The term watershed is often misplaced in politics, but perhaps not so this past weekend. Jacinta Nampijinpa Price’s victory in a Northern Territory Senate preselection battle could be a turning point in Indigenous affairs.
This is because Price’s path to Canberra should mark the moment when old agendas are not only challenged and repudiated but replaced with new ideas that could help improve the lives of our most disadvantaged communities.
Price came to prominence five years ago when she delivered an address to the Centre for Independent Studies, a Sydney-based public-policy think tank that I head.
Titled Homeland Truths: The Unspoken Epidemic of Violence in Indigenous Communities, Price’s lecture was a powerful call to stop the violence against women and children that predominantly Aboriginal men inflicted.
As head of the CIS’s Indigenous affairs program, Price has scored intellectual points with a new political paradigm based on empowerment, the virtues of the work ethic and a recognition of the limits of state power to correct societal ills.
For her pains, she has been crudely denigrated by her opponents. (A Greens political candidate, for instance, once denounced her as a “coconut”, a highly offensive term implying an Aboriginal person is “white on the inside”.) The disturbing thing about such invective is not only the vitriol but also the unwillingness even to consider a different way of thinking about Indigenous affairs.
The problems plaguing our remote Indigenous communities are nothing new: we’ve all heard about the astronomically high rates of alcohol abuse, crime, domestic violence, languishing education and employment levels, and intergenerational welfare dependency. As a result, there is an alarming and growing gap between remote Indigenous people and the rest of Australia, including Aboriginal Australians in the cities.
Since the Whitlam era, government policies and resources have tried and failed to solve these problems. Billions of tax dollars have been spent with minimal improvement. Lofty gestures of symbolism – from apologies to campaigns to have an Indigenous voice in parliament and to change the date of Australia Day – draw some attention to this tragedy. But they don’t fix any of these problems.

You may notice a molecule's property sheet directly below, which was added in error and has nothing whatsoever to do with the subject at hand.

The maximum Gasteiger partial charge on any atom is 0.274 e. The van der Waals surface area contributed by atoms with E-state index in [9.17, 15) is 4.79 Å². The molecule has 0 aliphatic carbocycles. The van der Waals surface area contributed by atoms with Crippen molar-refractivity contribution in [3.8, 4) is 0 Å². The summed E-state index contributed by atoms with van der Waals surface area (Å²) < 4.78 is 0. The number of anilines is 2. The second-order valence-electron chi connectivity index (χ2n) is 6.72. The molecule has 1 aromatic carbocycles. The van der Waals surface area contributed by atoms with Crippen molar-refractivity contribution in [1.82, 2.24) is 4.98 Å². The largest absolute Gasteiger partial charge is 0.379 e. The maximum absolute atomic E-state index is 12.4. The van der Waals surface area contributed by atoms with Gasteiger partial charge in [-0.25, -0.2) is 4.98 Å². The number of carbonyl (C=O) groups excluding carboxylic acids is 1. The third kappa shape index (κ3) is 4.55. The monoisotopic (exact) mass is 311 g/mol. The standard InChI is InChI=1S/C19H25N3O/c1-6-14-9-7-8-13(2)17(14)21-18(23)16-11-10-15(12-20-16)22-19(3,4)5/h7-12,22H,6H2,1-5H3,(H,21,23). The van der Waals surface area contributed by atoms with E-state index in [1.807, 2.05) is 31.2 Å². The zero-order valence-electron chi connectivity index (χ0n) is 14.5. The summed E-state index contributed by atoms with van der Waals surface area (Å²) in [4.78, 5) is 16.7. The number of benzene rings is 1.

Price, the 40-year-old Walpiri-Celtic deputy mayor of Alice Springs, offers constructive alternatives to the Black Lives Matter narrative, which argues that systemic racism is responsible for Indigenous woes. She wants to base policy on evidence to deliver practical solutions and meaningful outcomes.
Here are a few policy areas she highlights in her recent paper on Indigenous disadvantage:
● Education reform: remote Indigenous children are still not taught basic skills in reading and writing in English, so they should receive bilingual teaching to introduce phonics, proper grammar and alphabet learning in earlier grades.
● Welfare reform: when there are poor education outcomes, there are poor job outcomes, and people end up dependent on welfare, which hinders individual initiative, risk-taking, personal responsibility and opportunity. So policymakers should encourage training in entrepreneurship, which creates businesses and jobs, reducing poverty and welfare dependency.
A way forward is the cashless debit card, which ensures welfare payments are spent in responsible and meaningful ways: although it works like a bank debit card, people can’t use it to gamble, buy alcohol or drugs, or withdraw cash.
● Customary law: Under Aboriginal customary law, many Indigenous townships are blighted with a high incidence of murders, suicides, assaults and child abuse. Blaming colonisation and racism for these atrocities exonerates violent offenders and masks murder as manslaughter. This must change.
It’s true Price’s rise to power will be a genuine watershed only if these policy shifts are put into place. That will require the determination of leaders in both major political parties and pressure from an alert public to force the political class to shake things up. That battle never ends. However, after the policy disasters of the past half-century, we can see a glimmer of hope on the horizon.